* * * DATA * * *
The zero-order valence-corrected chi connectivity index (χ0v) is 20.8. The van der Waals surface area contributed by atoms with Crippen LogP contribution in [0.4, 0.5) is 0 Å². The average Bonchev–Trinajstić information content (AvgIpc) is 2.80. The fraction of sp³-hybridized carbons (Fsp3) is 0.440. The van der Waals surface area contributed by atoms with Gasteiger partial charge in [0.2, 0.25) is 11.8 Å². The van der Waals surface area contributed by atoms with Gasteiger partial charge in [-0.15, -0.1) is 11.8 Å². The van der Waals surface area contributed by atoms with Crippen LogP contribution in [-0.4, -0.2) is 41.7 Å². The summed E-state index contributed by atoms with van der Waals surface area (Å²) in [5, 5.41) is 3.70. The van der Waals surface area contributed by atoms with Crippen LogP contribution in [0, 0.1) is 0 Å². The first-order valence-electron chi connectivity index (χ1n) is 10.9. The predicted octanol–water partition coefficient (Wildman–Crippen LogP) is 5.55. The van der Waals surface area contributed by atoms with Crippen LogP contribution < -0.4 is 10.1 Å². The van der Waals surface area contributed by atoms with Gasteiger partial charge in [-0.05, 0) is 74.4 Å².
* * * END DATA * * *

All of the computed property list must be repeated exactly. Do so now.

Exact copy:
The zero-order valence-corrected chi connectivity index (χ0v) is 20.8. The van der Waals surface area contributed by atoms with Crippen LogP contribution in [0.4, 0.5) is 0 Å². The average Bonchev–Trinajstić information content (AvgIpc) is 2.80. The fraction of sp³-hybridized carbons (Fsp3) is 0.440. The van der Waals surface area contributed by atoms with Gasteiger partial charge in [0.2, 0.25) is 11.8 Å². The van der Waals surface area contributed by atoms with Gasteiger partial charge in [-0.15, -0.1) is 11.8 Å². The van der Waals surface area contributed by atoms with Crippen LogP contribution in [-0.4, -0.2) is 41.7 Å². The summed E-state index contributed by atoms with van der Waals surface area (Å²) in [5, 5.41) is 3.70. The van der Waals surface area contributed by atoms with Crippen LogP contribution in [0, 0.1) is 0 Å². The first-order valence-electron chi connectivity index (χ1n) is 10.9. The predicted octanol–water partition coefficient (Wildman–Crippen LogP) is 5.55. The van der Waals surface area contributed by atoms with Crippen LogP contribution < -0.4 is 10.1 Å². The van der Waals surface area contributed by atoms with Gasteiger partial charge in [-0.05, 0) is 74.4 Å².